Some things your security team has to do in house.
NDAs are not ISO compliant
Good security people are scarce, and at a time of zero unemployment among information security professionals, it can be tempting to outsource anything you can. But a VDP is not something you can fully outsource.
HackerOne's marketing strongly implies that its platform can help companies outsource ISO 29147 and ISO 30111, the standards that define best practices on receiving security bug reports, fixing those bugs, and publishing advisories. However, the sole author of both of those standards, Moussouris, says this is flat out not possible.
ISO 29147 standardizes how to receive security bug reports from an outside reporter for the first time and how to disseminate security advisories to the public.
ISO 30111 documents internal digestion of bug reports and remediation within an affected software maker. ISO provided CSO with a review copy of both standards, and the language is unambiguous.
These standards make clear that private bug bounty NDAs are not ISO compliant. "When non-disclosure is a required term or condition of reporting bugs via a bug bounty platform, that fundamentally breaks the process of vulnerability disclosure as outlined in ISO 29147," Moussouris says. "The purpose of the standard is to allow for incoming vulnerability reports and [her emphasis] release of guidance to affected parties."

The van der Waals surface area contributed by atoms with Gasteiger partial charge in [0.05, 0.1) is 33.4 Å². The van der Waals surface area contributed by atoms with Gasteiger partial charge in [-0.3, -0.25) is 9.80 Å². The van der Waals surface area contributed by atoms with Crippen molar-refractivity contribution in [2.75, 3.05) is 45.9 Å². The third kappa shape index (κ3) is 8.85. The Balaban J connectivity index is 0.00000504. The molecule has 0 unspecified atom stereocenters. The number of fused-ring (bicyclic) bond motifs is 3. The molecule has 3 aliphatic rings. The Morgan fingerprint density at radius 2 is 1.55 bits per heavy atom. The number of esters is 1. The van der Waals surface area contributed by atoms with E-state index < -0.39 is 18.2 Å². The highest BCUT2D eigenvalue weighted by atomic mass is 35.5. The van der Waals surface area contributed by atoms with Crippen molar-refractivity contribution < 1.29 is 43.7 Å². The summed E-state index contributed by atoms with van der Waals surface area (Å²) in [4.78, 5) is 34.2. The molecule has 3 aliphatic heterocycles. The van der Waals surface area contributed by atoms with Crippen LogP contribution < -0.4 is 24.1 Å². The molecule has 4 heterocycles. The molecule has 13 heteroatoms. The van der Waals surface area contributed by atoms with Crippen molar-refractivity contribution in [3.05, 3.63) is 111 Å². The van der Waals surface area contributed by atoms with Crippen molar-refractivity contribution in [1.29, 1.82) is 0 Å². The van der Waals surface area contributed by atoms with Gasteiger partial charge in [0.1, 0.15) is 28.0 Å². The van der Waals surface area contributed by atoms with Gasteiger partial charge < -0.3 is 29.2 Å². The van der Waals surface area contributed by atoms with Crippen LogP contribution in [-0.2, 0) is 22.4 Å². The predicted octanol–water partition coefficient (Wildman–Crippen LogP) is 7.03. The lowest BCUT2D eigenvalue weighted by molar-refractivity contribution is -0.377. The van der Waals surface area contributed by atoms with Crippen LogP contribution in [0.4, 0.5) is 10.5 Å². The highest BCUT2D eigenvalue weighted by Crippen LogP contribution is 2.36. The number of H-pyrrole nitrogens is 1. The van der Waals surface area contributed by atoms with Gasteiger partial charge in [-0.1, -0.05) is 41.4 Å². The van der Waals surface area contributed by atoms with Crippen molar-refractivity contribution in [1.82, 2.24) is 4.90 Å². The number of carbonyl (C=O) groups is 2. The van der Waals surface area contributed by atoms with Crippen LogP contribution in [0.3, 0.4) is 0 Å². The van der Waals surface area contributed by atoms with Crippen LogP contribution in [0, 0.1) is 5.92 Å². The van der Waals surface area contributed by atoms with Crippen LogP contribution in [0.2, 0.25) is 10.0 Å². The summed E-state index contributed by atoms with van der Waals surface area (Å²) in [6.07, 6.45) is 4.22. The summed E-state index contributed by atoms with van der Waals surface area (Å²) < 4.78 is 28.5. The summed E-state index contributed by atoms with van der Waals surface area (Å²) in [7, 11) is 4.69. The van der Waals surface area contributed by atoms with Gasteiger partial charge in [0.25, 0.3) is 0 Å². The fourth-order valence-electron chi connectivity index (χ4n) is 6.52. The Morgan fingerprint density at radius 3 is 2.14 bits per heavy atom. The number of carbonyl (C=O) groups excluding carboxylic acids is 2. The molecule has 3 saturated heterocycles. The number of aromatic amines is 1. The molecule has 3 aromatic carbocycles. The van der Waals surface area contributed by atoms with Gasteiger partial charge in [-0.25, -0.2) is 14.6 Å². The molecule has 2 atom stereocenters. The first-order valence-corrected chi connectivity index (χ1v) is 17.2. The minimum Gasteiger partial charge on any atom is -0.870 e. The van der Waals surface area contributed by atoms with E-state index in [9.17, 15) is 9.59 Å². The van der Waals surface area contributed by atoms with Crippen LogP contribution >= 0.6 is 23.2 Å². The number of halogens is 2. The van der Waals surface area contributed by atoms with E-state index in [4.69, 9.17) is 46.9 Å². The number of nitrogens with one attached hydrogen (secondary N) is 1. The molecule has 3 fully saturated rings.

ISO 29147 lists four major goals, including "providing users with sufficient information to evaluate risk due to vulnerabilities," and lists eight different reasons why publishing security advisories is a standardized requirement, including "informing public policy decisions" and "transparency and accountability." Further, 29147 says that public disclosure makes us all more secure in the long term. "The theory supporting vulnerability disclosure holds that the short-term risk caused by public disclosure is outweighed by longer-term benefits from fixed vulnerabilities, better informed defenders, and systemic defensive improvements."